Family Guy: The Story Behind the Show's Star Wars Episodes | CBR

It’s no secret that Family Guy creator Seth MacFarlane is a bit of a nerd. The entire series contains endless pop culture references, most to various elements of nerd culture, including Monty PythonBack To The FutureLord of the Rings and Indiana Jones, as an extremely small list of the many, many examples. But the fandom most referenced in the animated series has to be Star Wars.

Family Guy began making references to the Star Wars films as early as Season 1, with characters being frozen in carbonite, escape pods and Jabba the Hut appearances. Finally, in the Season 6 premiere, Family Guy went all-in and did a full parody of Episode IV: A New Hope, titled Blue Harvest — a reference to the fake working title of the original film. This eventually led to all 3 original Star Wars episodes being parodied by Family Guy.

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In Family Guy Season 11, Episode 5, “200 Episodes Later,”  Seth MacFarlane discusses the parodies. “We had done a number of Star Wars gags on the show, and they were so frequent eventually Fox legal said to us, ‘If you’re going to keep doing these, we have to get clearance from Lucasfilm, because there’s just no way we’re not going to get sued,'” he stated. “And we said ‘Ah, well, God, that’s the end of it’, you know, ‘we’re not going to be able to do these anymore’. And LucasFilm surprised us by saying, ‘Yeah, no, we like this.'”

With the blessing from Lucasfilm, Family Guy created three hour-long specials: Season 6, Episode 1, “Blue Harvest” as a parody of Episode IV: A New Hope; Season 8, Episode 20, “Something Something Something Dark Side” as a parody of Episode V: The Empire Strikes Back; and Season 9, Episode 18, “It’s A Trap”, as a parody of Episode VI: Return of the Jedi. Each episode is a retelling of the popular film, using Family Guy characters in the Star Wars roles, and much to the delight of fans of the sci-fi films, the episodes actually do an excellent job of accurately relaying the story. In “200 Episodes Later”, writer and producer Alec Sulkin describes the experience as, “very fun for [him] to work on…it was fun to kind of go through it and make fun of it. You know, tell the jokes that you’d always think of saying.” As fans of the original films, Seth MacFarlane and his Family Guy crew were thrilled to take on the projects.

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But Family Guy isn’t the only show to parody this famous franchise. In fact, they weren’t even the first. Seth Green, who voices Chris Griffin on Family Guy, is also the creator of the Adult Swim sketch comedy stop-motion show Robot Chicken. Green’s show aired a 22-minute one-off special called Robot Chicken: Star Wars, making references to all of the Star Wars films, including Episodes I-III, which were not featured on Family Guy.

The playful rivalry between Family Guy and Robot Chicken is referenced throughout Family Guy, but especially in “It’s A Trap.” In one of the final scenes of the episode, Emperor Palpatine (Carter) is trying to upset Luke (Chris) by badmouthing Seth Green, who as we know voices Chris’s character. The sequence is entertaining, with Palpatine trying to get a rise out of Luke by claiming Seth Green has never made any popular films, while also making specific reference to “that God-awful puppet show,” meaning Robot Chicken. At the end of the episode, the scene returns to the Griffin family in their living room, where Peter (voiced by MacFarlane) and Chris argue about which Seth is worse, with MacFarlane’s characters advocating for him, and the others advocating for Green.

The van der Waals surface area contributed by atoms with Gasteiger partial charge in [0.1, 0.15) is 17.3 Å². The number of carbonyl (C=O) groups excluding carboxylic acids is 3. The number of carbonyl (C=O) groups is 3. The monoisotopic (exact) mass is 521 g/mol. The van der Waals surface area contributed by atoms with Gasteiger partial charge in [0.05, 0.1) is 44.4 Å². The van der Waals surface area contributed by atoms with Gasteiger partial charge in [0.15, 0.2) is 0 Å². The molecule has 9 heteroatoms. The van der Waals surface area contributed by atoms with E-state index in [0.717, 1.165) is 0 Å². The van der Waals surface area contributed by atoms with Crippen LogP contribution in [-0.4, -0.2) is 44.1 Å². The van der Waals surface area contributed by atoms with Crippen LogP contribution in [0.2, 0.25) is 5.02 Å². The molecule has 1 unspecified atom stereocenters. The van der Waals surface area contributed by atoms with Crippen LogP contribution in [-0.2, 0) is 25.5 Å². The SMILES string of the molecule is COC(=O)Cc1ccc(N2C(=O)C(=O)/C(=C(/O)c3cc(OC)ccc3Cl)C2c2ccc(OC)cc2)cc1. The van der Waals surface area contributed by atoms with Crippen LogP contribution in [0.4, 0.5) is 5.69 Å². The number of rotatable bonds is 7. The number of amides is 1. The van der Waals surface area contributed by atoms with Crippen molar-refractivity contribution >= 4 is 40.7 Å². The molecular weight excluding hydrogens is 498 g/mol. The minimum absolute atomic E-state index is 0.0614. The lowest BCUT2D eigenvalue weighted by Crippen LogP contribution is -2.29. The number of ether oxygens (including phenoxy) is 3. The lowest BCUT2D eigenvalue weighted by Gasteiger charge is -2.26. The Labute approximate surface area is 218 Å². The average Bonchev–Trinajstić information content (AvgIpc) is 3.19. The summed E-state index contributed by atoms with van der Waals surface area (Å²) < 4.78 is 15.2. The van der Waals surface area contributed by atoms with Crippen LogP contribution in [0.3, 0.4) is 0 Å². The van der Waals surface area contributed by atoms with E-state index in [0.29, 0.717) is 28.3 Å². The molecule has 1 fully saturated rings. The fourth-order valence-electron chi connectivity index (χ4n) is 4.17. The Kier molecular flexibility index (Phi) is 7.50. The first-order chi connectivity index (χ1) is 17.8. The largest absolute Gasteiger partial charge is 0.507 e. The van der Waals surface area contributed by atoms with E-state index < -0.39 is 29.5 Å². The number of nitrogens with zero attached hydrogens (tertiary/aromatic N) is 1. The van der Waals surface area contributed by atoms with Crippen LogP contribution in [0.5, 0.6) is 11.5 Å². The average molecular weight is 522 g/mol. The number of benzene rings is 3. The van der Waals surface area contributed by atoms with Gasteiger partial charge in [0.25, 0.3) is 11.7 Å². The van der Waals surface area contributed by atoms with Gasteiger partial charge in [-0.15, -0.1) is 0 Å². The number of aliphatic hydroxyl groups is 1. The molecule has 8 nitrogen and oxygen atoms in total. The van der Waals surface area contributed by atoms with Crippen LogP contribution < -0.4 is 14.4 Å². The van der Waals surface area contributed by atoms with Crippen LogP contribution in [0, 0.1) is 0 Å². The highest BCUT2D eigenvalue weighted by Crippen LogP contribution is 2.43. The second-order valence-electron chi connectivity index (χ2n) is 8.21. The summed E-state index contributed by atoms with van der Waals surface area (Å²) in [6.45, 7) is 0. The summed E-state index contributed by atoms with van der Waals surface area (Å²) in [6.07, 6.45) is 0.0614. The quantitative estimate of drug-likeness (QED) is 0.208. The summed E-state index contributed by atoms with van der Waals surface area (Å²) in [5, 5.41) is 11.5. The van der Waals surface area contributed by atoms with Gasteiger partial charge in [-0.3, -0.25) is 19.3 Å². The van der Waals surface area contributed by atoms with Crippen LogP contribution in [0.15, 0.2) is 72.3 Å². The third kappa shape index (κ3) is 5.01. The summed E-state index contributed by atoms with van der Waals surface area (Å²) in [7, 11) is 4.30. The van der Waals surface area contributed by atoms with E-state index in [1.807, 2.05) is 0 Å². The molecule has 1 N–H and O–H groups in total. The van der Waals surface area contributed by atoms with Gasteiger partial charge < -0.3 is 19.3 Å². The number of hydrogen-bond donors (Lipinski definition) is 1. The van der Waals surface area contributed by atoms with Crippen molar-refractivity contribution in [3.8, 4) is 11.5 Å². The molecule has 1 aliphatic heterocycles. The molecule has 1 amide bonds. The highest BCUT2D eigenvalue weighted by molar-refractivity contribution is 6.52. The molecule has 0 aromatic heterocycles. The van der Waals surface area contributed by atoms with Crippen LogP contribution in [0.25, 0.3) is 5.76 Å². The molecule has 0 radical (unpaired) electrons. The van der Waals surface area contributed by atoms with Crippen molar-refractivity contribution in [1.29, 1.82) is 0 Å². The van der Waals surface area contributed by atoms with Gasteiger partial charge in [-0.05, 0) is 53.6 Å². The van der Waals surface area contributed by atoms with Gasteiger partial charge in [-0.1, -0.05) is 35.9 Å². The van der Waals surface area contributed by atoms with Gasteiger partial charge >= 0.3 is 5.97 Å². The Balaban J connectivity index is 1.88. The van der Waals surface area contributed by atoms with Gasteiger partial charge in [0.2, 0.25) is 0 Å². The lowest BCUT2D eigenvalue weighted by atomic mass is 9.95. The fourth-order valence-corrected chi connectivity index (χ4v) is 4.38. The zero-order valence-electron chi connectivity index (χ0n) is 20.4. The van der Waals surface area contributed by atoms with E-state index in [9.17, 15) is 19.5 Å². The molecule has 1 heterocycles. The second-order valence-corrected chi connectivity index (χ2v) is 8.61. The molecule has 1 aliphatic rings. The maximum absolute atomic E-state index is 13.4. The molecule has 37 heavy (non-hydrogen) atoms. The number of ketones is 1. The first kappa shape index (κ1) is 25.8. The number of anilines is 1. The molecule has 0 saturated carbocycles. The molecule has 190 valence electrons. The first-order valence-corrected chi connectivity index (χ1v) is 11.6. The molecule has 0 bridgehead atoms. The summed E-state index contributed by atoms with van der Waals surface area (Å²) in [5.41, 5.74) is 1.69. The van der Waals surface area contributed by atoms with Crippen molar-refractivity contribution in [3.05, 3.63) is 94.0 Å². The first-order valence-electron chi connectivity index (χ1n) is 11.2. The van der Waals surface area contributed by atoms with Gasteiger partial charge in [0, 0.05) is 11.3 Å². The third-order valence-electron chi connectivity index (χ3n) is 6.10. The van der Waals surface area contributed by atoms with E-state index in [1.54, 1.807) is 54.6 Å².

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The episodes were an instant hit, not only with fans of Family Guy and Star Wars but George Lucas himself enjoyed the parodies, according to Seth MacFarlane. In an interview with the Los Angeles Times, MacFarlane discussed the icon’s admiration for his parody. “As a matter of fact, when the first “Blue Harvest” episode was about to air, we were invited up to his ranch and we sat down and watched it with him, he explained. “We were half-expecting him to say, “You know what? We can’t allow this to air.” But he brought his son, and they were both into it.”

But will they tackle any episodes beyond IV, V and VI? It’s not likely, according to Sulkin, who has said “[Disney] is a little more difficult to deal with.” In “It’s A Trap,” Peter remarks that The Cleveland Show might do Episodes I-III, an obvious jab at both the MacFarlane created show, and the Star Wars prequels. What is likely, however, is that Family Guy will continue to reference MacFarlane’s favorite films, television shows and moments in pop culture history. Many Family Guy viewers are part of the same fandoms the creator loves so much, and the series is never short of nerdy references, sci-fi or otherwise.

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The story of how Family Guy's Star Wars parodies came to be is a fascinating one, to say the least.

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